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Calculating Voltage and Current after resistor from an Arduino Uno.

  1. Dec 25, 2012 #1
    I have an Arduino Uno micro controller that operates at 5V and I'm doing some work with an LED. The positive leg of the LED has a 220ohm (1/4watt) resistor on it and goes into output pin 13 which produces 40ma @ 5V. My LED wants to have 2V @ 18ma. I'm not quite sure yet how to calculate the voltage and current after the 220ohm resistor yet and I really could use a little help out with the proper formulas. Thanks in advance for any commentary or answers...
     
  2. jcsd
  3. Dec 25, 2012 #2
    1) What do you mean when you say that pin 13 produces 40mA @ 5V in this context? Please check your understanding of this statement against Fig 14-1 (I/O Pin Equivalent Schematic) and section 29.1 (Absolute Maximum Ratings) in the ATmega328 datasheet (http://www.atmel.com/Images/doc8271.pdf [Broken]).

    2) With question 1) out of the way, you can assume that the LED will drop 2V across its terminals and from there figure out the voltage across the resistor. Hint: 220Ω will not necessarily give you the ID = 18mA you said you wanted, but it probably doesn't matter.

    EDIT & FWIW: http://arduino.cc/en/uploads/Main/Arduino_Uno_Rev3-schematic.pdf
     
    Last edited by a moderator: May 6, 2017
  4. Dec 25, 2012 #3
    http://arduino.cc/en/Main/ArduinoBoardUno

    This is the actual specification of my board. It says:

    DC Current per I/O Pin 40 mA

    I have measured the voltage to 5V with a volt meter coming out of the pin 13. I can't seem to get an accurate OHMs reading from my home depot IDEAL volt meter for some reason.

    In this case the 220 ohm resistor is on the positive lead coming out of pin 13 before any current actually reaches the LED so I am asking to remove the LED from the system at this point so we can talk about just the output of the pin and what is the correct current and voltage in the circuit after the resistor. If I can figure that out I should be able to re use the formula over again. Thank you for your reply and oh yes the led forward is 2V but I'm unclear about the forward current in ma.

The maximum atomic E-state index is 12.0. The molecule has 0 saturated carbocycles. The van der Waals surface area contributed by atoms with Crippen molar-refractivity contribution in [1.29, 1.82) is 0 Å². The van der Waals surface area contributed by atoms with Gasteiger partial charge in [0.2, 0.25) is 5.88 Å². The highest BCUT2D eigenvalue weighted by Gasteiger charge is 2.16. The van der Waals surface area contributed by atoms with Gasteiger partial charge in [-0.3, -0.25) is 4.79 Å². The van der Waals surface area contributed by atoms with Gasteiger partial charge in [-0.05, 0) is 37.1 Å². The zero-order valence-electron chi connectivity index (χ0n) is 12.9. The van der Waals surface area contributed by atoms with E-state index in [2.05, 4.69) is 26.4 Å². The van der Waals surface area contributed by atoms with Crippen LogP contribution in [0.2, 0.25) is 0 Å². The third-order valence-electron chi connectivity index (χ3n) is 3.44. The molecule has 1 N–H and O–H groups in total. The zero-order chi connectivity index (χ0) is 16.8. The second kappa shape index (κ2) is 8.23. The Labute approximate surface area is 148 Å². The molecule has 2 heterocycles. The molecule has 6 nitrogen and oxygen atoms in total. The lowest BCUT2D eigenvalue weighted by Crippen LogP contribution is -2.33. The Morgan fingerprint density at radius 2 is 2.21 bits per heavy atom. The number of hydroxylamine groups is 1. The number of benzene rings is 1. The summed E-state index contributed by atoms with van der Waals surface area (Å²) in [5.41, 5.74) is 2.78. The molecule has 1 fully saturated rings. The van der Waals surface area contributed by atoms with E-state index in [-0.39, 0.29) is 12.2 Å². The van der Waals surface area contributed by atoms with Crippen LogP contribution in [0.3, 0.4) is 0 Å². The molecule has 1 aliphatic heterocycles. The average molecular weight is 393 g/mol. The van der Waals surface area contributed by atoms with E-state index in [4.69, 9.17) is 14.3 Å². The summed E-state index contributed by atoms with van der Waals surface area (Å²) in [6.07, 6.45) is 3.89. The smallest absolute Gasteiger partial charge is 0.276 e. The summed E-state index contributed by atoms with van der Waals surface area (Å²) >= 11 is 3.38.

5. Dec 25, 2012 #4
    Yes, I can see that. I'm asking you if you understand what that really means?
     
  6. Dec 25, 2012 #5
    Out of pin 13 when my program instructs the controller to do so the output is 5V of force with 40ma of current that then hits a resistor and after the resistor there should be less current and also less voltage I think but I do not know how much yet which leads me to ask the question. The circuit is completed to the ground pin.
     
  7. Dec 25, 2012 #6

    berkeman

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    Staff: Mentor

    No. As gnurf was trying to clarify, you are not understanding yet how to think about or describe voltages, resistances and currents. That is totally fine -- you are here asking questions to learn. And that's why we come here -- to help you learn.

    The output specification of the uC pin is a typical specification for a power supply or a logic drive pin. It specifies what the output drive voltage is (the open-circuit drive voltage) and what the highest drive current is. You usually don't get both at the same time, because the voltage source has a finite output resistance. So usually the more detailed specification would be that the open circuit voltage is 5V, but that falls to something like 4.5V at the maximum output current.

    So to figure out what the appropriate series resistor is for driving the LED, you would first start with the Vforward for the LED at its specified current, and then use the difference between that and the 5V supply to calculate the series resistor to drop the extra voltage at that current.